MANILA – Former Solicitor Gen. Florin Hilbay on Wednesday said the Senate must conduct an investigation into the "informal agreement" of President Rodrigo Duterte with China that allows it to fish in Manila's exclusive economic zone (EEZ).
"You need to have an investigation at the minimum by the Senate. What was bargained away by President Duterte, what the specific terms were, and whether or not it undermines the provision of our Fisheries Code and article 12 of our Constitution," Hilbay told ANC's Early Edition.
The President earlier said he could not bar Chinese fishermen in the Philippines’ EEZ due to a "mutual agreement" he made with Chinese President Xi Jinping.
Hilbay, who participated in the Philippines arbitration case against China, described the agreement as "not fair, not practical, and in clear violation of the Constitution."
"I think if they wanted to enter into some kind of informal agreement pwede naman nilang sinabi na (they could have said) we won this case, but we understand you have a very powerful navy out there," he said.
"We’ll allow the Chinese fishermen to fish in our EEZ but every time we catch them we’re going to complain, we’re going to file a protest because we have a national territory to protect."
Hilbay added that there's "no way under Philippine laws and Constitution" that the verbal deal could be "valid and binding," as Presidential Spokesperson Salvador Panelo earlier said.
"Informal agreements are okay but how can that be valid and binding when you have a clear provision of Fisheries Code reserving to Filipinos our EEZ, and Article 12 provision exclusively reserving to Filipinos our marine wealth," he said.
Panelo had cited Article 2, Section 4 of the Constitution which states government's duty to "protect and serve" the Filipinos as the legal basis for the agreement.
He said the President was upholding that provision instead of the Article 12, Section 2 provision stating government must protect the Philippines' marine resources, which Duterte earlier called "thoughtless and senseless."
Hilbay, however, said the President could not choose which provisions he would uphold.
"You have to take the Constitution as is and entirely. You can’t say in the guise of protecting the people I’m going to pick and choose the provisions of the Constitution I want to use," he said.
"That’s dictatorship basically. I’ll use it for my own ends when I want to on those conditions that suit me. Otherwise, I’m not going to use the Constitution, I’m going to disregard that particular provision of the Constitution."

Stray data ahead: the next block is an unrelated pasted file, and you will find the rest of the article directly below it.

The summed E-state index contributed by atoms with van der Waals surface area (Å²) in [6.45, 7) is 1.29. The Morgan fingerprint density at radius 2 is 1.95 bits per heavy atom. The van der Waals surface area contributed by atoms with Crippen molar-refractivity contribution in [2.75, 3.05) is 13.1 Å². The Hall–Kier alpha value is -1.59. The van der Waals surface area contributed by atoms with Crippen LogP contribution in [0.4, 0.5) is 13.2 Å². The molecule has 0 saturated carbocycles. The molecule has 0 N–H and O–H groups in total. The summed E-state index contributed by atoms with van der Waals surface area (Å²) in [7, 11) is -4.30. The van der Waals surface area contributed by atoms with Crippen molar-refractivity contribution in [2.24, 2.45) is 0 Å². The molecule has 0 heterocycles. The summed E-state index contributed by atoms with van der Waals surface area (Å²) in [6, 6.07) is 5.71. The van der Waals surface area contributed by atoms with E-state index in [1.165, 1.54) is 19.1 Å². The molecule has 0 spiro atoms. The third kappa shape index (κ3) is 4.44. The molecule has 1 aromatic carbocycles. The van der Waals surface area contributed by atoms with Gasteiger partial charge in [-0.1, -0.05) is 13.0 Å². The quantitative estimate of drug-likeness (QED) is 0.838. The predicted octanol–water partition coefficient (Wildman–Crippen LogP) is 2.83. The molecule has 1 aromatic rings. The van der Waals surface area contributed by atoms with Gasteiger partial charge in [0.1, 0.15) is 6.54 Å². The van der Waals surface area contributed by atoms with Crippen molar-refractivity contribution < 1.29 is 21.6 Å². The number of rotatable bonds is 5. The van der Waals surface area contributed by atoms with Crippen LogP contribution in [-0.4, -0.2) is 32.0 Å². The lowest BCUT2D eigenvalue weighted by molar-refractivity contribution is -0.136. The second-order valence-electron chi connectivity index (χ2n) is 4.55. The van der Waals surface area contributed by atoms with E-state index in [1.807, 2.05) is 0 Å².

Duterte has several times said he is avoiding conflict with China, which would lead to a war that cannot be won by the Philippines.
Hilbay, meantime, said the Philippines has asserted its rights in the past by arresting Chinese poachers, citing incidents in 2014 and 2016.
"We have a history of enforcing our EEZ which has not led to war…They were subjected to the jurisdiction of the regular courts, the Fisheries Code was applied," he said.
Hilbay said the President's remarks were "obviously just an excuse to take the side of China."
"If China really believe it owned our EEZ, it would be enforcing its own laws. Arresting Filipino fishermen for fishing in Recto Bank, for example. They’ve never done that," he said.
"It’s not as if they’re enforcing their own domestic laws within our waters, it’s us refusing to exercise our own laws within our own waters."
"I think China knows it doesn’t have rights over these waters, they’re simply trying to bully the Philippine government into submitting and recognizing those rights."
The President's remarks might affect the decision of arbitral tribunals in the future, Hilbay warned.
"Just because we won the decision in Philippines vs China, it doesn’t mean that we have that forever. If an administration in some point ends up recognizing the rights of China and allows China to exercise rights within our rights, then it undermines our rights," he said.
"At some point, a future tribunal will say ‘You had a right but you lost it because you recognize the other party’s rights after it lost.’"
Beijing has refused to recognize the 2016 United Nations-backed arbitral ruling that invalidated its sweeping claims in the disputed South China Sea.